Yes we can!
We didn’t mandate bare below the elbows and we didn’t aggressively push it. We rolled out an educational campaign with a personal infection prevention bundle that had three components: bare below the elbows, hand hygiene before and after patient contact, and stethoscope wipe down after every patient exam. We talked about it in new employee and new housestaff orientation sessions, always noting that this was a recommendation. We had no support from hospital administration, though no one tried to obstruct us. Importantly, we gave doctors permission to not wear white coats and neckties, and continued to role model the approach as we saw patients. Given how attached some physicians are to their white coats, we knew that a mandate would produce a backlash and doom our plans. Still we got some pushback, but our response to the naysayers was consistent, “You’re not required to do this. It’s just a recommendation.” It's hard for anyone to argue with that.
Here we are a decade later, and this week saw the publication of our results with this experiment in the American Journal of Infection Control. Across 40,000 observed encounters in calendar year 2017, overall compliance with bare below the elbows was 84%. Probably not too surprising, physicians were the laggards at 67%, with most other groups in the high 80s or even 90s. But having two-thirds of doctor-patient encounters occur without the 20-square-foot microbiological zoo (AKA white coat), is pretty damn astounding.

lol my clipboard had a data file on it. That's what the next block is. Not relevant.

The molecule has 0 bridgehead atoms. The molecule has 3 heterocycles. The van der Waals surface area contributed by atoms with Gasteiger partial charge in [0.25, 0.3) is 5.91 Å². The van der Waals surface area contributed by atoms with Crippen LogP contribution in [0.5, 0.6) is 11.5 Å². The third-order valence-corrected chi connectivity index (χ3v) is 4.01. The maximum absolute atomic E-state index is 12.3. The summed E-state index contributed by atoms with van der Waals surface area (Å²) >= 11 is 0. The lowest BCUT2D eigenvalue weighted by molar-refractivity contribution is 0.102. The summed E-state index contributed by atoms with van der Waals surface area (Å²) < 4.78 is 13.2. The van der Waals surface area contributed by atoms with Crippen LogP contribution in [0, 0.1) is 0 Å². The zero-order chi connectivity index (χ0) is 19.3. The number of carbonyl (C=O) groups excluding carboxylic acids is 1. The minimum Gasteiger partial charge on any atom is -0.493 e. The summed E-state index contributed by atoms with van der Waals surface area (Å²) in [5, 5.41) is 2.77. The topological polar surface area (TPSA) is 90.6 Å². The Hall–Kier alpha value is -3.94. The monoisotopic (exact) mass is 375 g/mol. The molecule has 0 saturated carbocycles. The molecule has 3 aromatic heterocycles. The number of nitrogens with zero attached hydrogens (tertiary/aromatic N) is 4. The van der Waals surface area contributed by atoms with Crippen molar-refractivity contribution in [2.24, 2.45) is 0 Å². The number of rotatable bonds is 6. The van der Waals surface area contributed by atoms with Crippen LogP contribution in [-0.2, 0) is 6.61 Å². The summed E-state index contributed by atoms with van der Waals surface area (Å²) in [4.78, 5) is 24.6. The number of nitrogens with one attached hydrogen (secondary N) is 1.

What’s also interesting is that in the prior year, overall compliance was only 40%. In hindsight, we can see that 2016 appears to have been the tipping point as compliance doubled in the ensuing year. Now, bare below the elbows is part of the institutional culture. I have given many talks in the past decade on this topic where I’ve been told repeatedly that doctors will never give up their white coats, but Gonzalo tells me that it is now unusual to see a doctor in a white coat on the wards.
There are a couple of lessons here. We’ve again confirmed that changing behavior in health-related interventions is a slow process (probably even slower when the person whose health is impacted isn’t the person whose behavior must be changed). But more importantly, you don’t have to beat people over the head to make it happen. Provide encouraging messaging, role model the behavior, and let uptake diffuse. Patience is key.
Kudos to Gonzalo and Mike for persisting, and to everyone at VCU in the 84% who stepped forward. When I start service tomorrow it will be 10°F here in Iowa, and though this poikilotherm would like to be bundled in 20 layers, you can bet your bottom dollar that I’ll be bare below the elbows.